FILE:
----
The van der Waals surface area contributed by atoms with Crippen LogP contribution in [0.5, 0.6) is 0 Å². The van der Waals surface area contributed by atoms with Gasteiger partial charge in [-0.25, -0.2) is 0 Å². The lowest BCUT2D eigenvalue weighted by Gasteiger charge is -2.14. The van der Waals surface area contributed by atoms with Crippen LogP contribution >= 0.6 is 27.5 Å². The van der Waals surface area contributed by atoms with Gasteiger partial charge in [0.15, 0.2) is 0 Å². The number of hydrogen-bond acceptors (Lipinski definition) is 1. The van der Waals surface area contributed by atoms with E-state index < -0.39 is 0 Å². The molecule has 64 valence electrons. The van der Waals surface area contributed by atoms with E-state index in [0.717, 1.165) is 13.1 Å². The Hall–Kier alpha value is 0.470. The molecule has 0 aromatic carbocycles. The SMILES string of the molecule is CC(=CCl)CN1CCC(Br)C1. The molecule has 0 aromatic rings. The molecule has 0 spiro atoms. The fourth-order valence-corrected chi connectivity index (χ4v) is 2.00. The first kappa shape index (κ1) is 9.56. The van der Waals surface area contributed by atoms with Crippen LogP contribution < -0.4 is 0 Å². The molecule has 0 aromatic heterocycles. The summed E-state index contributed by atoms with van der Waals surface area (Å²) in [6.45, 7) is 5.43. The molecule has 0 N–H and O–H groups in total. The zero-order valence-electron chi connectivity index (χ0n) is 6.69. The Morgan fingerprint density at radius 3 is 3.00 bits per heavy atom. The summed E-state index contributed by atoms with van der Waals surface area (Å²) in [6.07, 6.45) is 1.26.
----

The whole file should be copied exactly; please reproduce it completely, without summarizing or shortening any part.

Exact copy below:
The van der Waals surface area contributed by atoms with Crippen LogP contribution in [0.5, 0.6) is 0 Å². The van der Waals surface area contributed by atoms with Gasteiger partial charge in [-0.25, -0.2) is 0 Å². The lowest BCUT2D eigenvalue weighted by Gasteiger charge is -2.14. The van der Waals surface area contributed by atoms with Crippen LogP contribution >= 0.6 is 27.5 Å². The van der Waals surface area contributed by atoms with Gasteiger partial charge in [0.15, 0.2) is 0 Å². The number of hydrogen-bond acceptors (Lipinski definition) is 1. The van der Waals surface area contributed by atoms with E-state index < -0.39 is 0 Å². The molecule has 64 valence electrons. The van der Waals surface area contributed by atoms with E-state index in [0.717, 1.165) is 13.1 Å². The Hall–Kier alpha value is 0.470. The molecule has 0 aromatic carbocycles. The SMILES string of the molecule is CC(=CCl)CN1CCC(Br)C1. The molecule has 0 aromatic rings. The molecule has 0 spiro atoms. The fourth-order valence-corrected chi connectivity index (χ4v) is 2.00. The first kappa shape index (κ1) is 9.56. The van der Waals surface area contributed by atoms with Crippen LogP contribution < -0.4 is 0 Å². The molecule has 0 aromatic heterocycles. The summed E-state index contributed by atoms with van der Waals surface area (Å²) in [6.45, 7) is 5.43. The molecule has 0 N–H and O–H groups in total. The zero-order valence-electron chi connectivity index (χ0n) is 6.69. The Morgan fingerprint density at radius 3 is 3.00 bits per heavy atom. The summed E-state index contributed by atoms with van der Waals surface area (Å²) in [6.07, 6.45) is 1.26.